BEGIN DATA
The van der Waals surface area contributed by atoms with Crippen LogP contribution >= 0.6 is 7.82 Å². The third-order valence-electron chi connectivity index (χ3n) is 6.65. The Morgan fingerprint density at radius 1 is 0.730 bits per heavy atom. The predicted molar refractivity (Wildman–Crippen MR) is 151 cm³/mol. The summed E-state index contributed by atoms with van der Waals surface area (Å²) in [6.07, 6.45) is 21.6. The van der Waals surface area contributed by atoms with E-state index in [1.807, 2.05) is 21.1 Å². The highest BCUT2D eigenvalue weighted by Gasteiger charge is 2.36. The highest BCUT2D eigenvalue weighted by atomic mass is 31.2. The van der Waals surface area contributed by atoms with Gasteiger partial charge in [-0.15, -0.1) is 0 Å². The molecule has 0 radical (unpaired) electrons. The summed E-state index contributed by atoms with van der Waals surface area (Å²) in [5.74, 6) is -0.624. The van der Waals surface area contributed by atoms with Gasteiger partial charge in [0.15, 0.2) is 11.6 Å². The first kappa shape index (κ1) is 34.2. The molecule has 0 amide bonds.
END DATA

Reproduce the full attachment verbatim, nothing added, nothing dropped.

The van der Waals surface area contributed by atoms with Crippen LogP contribution >= 0.6 is 7.82 Å². The third-order valence-electron chi connectivity index (χ3n) is 6.65. The Morgan fingerprint density at radius 1 is 0.730 bits per heavy atom. The predicted molar refractivity (Wildman–Crippen MR) is 151 cm³/mol. The summed E-state index contributed by atoms with van der Waals surface area (Å²) in [6.07, 6.45) is 21.6. The van der Waals surface area contributed by atoms with E-state index in [1.807, 2.05) is 21.1 Å². The highest BCUT2D eigenvalue weighted by Gasteiger charge is 2.36. The highest BCUT2D eigenvalue weighted by atomic mass is 31.2. The van der Waals surface area contributed by atoms with Gasteiger partial charge in [-0.15, -0.1) is 0 Å². The molecule has 0 radical (unpaired) electrons. The summed E-state index contributed by atoms with van der Waals surface area (Å²) in [5.74, 6) is -0.624. The van der Waals surface area contributed by atoms with Gasteiger partial charge in [0.15, 0.2) is 11.6 Å². The first kappa shape index (κ1) is 34.2. The molecule has 0 amide bonds.